Machine learning methods for data-driven discovery of antibiotic resistance plasmid dissemination and evolution
The capacity of bacteria to develop resistance to antibiotics is driven by their ability to exchange small non-chromosomal circular pieces of DNA, termed plasmids. These may encode antimicrobial resistance genes and virulence factors with major impact on human, animal, and plant health.
Experimental mapping of plasmids is possible but labour intensive and expensive, preventing large scale discovery and monitoring of the plasmid repertoire of bacterial communities or individual isolated strains, e.g., from infected patients.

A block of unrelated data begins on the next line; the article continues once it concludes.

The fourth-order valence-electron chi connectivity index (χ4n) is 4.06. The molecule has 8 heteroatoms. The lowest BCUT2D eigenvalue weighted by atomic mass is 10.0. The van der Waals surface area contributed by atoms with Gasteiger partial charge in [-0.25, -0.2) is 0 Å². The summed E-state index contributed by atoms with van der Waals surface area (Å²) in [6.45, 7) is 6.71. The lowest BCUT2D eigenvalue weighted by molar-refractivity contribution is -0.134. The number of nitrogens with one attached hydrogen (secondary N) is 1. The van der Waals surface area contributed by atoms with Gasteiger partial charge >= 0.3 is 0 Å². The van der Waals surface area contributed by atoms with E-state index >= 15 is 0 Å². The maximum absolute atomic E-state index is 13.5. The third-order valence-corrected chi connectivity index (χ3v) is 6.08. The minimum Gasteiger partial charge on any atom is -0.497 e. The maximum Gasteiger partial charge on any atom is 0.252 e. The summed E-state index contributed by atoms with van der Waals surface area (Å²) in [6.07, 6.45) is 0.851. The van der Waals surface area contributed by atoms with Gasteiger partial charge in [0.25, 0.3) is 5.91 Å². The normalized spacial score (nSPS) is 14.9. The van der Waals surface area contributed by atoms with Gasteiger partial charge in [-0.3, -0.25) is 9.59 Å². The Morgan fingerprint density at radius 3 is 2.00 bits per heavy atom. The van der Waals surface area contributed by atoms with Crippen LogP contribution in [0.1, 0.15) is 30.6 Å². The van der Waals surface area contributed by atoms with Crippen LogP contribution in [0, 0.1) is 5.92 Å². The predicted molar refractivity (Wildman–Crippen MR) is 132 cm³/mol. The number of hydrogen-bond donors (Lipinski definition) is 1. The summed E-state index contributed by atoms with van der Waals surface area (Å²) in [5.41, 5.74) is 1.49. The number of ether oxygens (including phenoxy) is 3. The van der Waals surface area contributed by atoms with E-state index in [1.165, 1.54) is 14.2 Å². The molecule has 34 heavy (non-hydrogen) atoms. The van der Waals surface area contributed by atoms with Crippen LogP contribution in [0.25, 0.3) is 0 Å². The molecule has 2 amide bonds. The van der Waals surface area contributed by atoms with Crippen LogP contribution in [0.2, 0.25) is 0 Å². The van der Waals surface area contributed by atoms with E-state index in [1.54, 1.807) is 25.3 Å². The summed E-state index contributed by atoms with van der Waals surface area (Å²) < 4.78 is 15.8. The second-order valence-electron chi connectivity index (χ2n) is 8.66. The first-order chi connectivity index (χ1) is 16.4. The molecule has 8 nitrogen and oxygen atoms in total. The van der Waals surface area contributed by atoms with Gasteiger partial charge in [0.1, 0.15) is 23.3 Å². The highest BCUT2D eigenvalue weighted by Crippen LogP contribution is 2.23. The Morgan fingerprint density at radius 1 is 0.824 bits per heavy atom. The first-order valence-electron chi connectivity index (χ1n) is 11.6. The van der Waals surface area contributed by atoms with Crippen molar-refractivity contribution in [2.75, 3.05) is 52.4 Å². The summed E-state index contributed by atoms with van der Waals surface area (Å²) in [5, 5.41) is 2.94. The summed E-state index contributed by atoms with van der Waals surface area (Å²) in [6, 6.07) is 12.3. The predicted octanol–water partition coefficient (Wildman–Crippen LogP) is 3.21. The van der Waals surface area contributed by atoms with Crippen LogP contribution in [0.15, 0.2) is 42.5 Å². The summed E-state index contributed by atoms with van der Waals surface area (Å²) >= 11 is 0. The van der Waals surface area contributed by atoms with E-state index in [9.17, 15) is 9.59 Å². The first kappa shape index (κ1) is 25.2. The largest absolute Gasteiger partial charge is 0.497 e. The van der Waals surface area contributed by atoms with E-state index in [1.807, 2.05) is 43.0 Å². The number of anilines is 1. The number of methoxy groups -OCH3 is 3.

Our project will address this challenge by applying deep learning to a large data set of curated plasmids to develop new computational models. The models will be used to discover and track plasmids in the massive amounts of sequencing information which already exists in the public domain. We will also study to which degree plasmids are exchanged between bacterial communities in humans, e.g., gut microbiome, and other environments, such as soil or wastewater. This could provide new insights on how bacteria acquire new capabilities, like resistance to antibiotic treatment, and thus impact human, animal, and plant health.